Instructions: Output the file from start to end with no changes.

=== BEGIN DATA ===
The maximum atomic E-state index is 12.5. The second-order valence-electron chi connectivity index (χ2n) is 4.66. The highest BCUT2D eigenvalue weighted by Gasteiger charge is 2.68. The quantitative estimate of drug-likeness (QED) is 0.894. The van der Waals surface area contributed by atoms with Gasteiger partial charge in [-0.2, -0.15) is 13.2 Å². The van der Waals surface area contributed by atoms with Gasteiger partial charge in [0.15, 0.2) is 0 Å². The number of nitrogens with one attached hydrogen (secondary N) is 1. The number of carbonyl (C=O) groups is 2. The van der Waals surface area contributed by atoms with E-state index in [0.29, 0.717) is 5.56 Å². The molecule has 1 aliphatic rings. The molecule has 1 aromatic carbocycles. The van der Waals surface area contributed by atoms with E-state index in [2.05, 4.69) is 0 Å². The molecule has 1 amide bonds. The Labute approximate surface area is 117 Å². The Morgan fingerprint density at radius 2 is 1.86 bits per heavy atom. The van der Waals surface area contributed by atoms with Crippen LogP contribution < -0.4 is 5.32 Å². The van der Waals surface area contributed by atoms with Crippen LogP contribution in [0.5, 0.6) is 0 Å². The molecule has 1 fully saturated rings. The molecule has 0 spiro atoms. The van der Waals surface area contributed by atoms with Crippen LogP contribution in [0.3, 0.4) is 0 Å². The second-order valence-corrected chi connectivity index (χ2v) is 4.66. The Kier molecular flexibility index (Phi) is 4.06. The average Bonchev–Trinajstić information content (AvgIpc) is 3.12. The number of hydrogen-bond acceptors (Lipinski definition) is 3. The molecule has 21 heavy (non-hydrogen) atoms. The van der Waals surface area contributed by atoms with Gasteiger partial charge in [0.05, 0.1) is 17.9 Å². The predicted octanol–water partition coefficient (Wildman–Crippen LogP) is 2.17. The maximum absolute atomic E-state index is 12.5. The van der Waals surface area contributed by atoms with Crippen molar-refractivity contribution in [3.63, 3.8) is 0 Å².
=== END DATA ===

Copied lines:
The maximum atomic E-state index is 12.5. The second-order valence-electron chi connectivity index (χ2n) is 4.66. The highest BCUT2D eigenvalue weighted by Gasteiger charge is 2.68. The quantitative estimate of drug-likeness (QED) is 0.894. The van der Waals surface area contributed by atoms with Gasteiger partial charge in [-0.2, -0.15) is 13.2 Å². The van der Waals surface area contributed by atoms with Gasteiger partial charge in [0.15, 0.2) is 0 Å². The number of nitrogens with one attached hydrogen (secondary N) is 1. The number of carbonyl (C=O) groups is 2. The van der Waals surface area contributed by atoms with E-state index in [0.29, 0.717) is 5.56 Å². The molecule has 1 aliphatic rings. The molecule has 1 aromatic carbocycles. The van der Waals surface area contributed by atoms with E-state index in [2.05, 4.69) is 0 Å². The molecule has 1 amide bonds. The Labute approximate surface area is 117 Å². The Morgan fingerprint density at radius 2 is 1.86 bits per heavy atom. The van der Waals surface area contributed by atoms with Crippen LogP contribution < -0.4 is 5.32 Å². The van der Waals surface area contributed by atoms with Crippen LogP contribution in [0.5, 0.6) is 0 Å². The molecule has 1 fully saturated rings. The molecule has 0 spiro atoms. The van der Waals surface area contributed by atoms with Crippen LogP contribution in [0.3, 0.4) is 0 Å². The second-order valence-corrected chi connectivity index (χ2v) is 4.66. The Kier molecular flexibility index (Phi) is 4.06. The average Bonchev–Trinajstić information content (AvgIpc) is 3.12. The number of hydrogen-bond acceptors (Lipinski definition) is 3. The molecule has 21 heavy (non-hydrogen) atoms. The van der Waals surface area contributed by atoms with Gasteiger partial charge in [0.05, 0.1) is 17.9 Å². The predicted octanol–water partition coefficient (Wildman–Crippen LogP) is 2.17. The maximum absolute atomic E-state index is 12.5. The van der Waals surface area contributed by atoms with Crippen molar-refractivity contribution in [3.63, 3.8) is 0 Å².